DR JEREMY BURGESS / SCIENCE PHOTO LIBRARY DR JEREMY BURGESS / SCIENCE PHOTO LIBRARY
A sample of gardener-made leaf mould, against a background of garden soil, in Norfolk, UK. Leaf mould is made by raking fallen leaves in the autumn and stacking them in heaps, or, for small quantities, enclosing them in black plastic bags. Degradation of the leaves takes place due to the presence of fungi, bacteria and small animals, including worms. This picture shows the stage of the process after 12 months. This is insufficient time for the total degradation of twigs. Leaf mould made this way contains large amounts of humus, and small amounts of mineral particles such as sand. It is low in plant nutrients, but improves soils to which it is added by introducing micro-organisms, together with a carbon source for them. The picture shows that garden soil has larger stones within it, and that its carbon content is lower ( giving rise to a lighter hue).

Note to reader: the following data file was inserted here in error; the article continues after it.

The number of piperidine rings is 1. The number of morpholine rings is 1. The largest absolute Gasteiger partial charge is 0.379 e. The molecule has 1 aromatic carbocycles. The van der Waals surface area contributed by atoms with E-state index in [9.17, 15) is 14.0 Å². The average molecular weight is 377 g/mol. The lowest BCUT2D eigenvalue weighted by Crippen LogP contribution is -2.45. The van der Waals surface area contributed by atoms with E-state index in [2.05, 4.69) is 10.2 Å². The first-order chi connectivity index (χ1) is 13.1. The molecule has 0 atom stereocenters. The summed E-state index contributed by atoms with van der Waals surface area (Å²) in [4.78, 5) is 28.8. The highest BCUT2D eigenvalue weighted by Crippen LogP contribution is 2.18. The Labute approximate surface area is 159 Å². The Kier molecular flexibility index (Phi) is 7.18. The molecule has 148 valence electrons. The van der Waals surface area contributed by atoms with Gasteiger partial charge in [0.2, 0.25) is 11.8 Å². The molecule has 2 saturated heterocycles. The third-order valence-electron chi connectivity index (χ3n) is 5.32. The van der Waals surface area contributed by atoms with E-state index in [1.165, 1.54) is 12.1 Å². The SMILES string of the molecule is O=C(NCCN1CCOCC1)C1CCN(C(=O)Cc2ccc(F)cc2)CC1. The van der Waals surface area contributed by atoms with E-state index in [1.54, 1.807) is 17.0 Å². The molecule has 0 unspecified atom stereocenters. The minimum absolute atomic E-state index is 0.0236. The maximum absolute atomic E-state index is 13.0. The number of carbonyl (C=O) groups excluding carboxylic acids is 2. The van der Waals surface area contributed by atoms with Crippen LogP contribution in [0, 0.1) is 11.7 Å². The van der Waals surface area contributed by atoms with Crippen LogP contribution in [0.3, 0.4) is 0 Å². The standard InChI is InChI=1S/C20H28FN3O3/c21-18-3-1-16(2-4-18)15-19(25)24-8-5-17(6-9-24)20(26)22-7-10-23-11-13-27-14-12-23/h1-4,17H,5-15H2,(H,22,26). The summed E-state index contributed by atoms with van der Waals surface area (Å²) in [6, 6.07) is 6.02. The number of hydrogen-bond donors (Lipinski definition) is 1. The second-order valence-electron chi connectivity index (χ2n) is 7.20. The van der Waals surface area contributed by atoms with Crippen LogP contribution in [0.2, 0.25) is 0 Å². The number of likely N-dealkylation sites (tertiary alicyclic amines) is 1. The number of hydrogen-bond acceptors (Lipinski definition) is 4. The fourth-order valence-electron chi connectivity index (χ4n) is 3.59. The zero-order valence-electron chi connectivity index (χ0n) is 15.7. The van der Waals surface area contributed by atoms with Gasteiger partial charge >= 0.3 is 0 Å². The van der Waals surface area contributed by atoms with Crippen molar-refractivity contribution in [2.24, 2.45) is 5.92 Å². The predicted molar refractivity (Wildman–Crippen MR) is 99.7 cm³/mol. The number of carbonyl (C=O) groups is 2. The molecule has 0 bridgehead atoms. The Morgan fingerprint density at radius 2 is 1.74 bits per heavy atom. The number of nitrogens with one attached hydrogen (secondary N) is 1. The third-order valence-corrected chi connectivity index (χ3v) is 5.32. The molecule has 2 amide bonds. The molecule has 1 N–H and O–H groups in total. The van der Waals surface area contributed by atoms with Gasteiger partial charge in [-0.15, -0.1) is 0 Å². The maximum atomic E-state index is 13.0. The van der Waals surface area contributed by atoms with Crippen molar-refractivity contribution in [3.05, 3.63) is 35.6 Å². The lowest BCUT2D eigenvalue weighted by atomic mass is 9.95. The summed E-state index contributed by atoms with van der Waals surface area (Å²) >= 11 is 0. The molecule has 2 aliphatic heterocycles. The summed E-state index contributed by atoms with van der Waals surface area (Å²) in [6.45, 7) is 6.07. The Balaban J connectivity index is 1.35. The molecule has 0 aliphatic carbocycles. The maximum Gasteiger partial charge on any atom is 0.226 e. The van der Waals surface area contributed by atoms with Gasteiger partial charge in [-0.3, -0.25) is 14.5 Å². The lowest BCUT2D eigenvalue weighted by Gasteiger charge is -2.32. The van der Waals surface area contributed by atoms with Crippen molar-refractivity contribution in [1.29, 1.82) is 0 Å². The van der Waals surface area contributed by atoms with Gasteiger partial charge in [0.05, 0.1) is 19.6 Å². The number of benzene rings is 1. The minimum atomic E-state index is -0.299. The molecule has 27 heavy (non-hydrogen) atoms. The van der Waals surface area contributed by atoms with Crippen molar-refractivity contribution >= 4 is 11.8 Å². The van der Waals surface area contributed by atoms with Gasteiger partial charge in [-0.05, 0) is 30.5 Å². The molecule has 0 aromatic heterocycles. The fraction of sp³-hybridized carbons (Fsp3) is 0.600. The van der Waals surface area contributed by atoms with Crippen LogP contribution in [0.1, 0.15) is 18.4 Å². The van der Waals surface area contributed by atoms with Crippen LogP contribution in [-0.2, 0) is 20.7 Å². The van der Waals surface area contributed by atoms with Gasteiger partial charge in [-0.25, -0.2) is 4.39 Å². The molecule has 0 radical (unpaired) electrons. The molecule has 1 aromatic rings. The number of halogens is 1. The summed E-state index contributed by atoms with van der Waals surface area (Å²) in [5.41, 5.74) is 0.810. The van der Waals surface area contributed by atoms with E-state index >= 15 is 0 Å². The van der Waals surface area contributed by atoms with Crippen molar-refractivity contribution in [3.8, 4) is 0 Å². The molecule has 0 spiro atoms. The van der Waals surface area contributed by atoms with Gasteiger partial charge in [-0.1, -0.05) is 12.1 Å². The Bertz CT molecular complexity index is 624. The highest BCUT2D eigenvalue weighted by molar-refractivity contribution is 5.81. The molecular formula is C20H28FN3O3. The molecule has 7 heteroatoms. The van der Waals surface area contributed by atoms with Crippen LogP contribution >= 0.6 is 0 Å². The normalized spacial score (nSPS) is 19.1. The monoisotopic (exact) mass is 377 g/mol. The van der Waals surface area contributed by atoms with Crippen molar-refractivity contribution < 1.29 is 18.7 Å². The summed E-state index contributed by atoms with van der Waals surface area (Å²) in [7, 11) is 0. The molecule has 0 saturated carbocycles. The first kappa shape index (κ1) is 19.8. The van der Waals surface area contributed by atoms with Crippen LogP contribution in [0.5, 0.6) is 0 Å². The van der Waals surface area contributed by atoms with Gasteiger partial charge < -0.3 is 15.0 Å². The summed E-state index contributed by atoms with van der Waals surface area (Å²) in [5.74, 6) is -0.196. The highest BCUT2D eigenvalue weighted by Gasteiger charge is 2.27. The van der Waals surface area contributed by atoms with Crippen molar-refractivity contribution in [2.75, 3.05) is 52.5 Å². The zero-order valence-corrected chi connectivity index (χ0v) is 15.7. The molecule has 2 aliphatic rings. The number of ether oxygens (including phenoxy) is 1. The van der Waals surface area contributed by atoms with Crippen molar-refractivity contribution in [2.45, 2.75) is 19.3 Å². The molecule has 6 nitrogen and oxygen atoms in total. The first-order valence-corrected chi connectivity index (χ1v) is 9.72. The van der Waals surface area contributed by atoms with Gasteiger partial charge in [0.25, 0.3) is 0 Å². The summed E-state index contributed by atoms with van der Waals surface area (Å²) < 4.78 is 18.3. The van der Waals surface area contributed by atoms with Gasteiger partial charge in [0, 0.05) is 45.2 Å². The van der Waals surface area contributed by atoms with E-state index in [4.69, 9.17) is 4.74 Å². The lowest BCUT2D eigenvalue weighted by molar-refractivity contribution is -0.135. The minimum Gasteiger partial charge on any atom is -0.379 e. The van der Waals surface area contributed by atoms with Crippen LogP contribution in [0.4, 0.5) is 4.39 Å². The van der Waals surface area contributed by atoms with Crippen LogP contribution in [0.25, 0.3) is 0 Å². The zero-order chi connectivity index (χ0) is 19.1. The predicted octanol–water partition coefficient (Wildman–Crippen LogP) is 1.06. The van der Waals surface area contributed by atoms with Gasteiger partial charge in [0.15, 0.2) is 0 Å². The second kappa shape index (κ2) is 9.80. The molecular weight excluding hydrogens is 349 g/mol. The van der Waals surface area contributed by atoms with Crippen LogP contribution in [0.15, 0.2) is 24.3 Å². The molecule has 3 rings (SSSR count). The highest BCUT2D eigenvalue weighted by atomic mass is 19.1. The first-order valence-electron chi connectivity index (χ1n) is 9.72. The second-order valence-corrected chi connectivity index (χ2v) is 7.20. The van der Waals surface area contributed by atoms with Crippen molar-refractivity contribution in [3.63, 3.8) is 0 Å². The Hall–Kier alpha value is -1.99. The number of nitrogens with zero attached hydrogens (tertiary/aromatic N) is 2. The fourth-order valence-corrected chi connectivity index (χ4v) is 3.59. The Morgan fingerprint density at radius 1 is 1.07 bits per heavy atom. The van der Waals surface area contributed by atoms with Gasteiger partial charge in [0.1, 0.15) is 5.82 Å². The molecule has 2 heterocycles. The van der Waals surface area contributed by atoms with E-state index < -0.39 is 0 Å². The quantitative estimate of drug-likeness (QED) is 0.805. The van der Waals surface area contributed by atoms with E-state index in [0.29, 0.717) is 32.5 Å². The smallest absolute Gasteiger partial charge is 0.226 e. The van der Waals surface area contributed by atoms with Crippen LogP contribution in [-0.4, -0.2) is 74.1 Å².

Model release not required. Property release not required.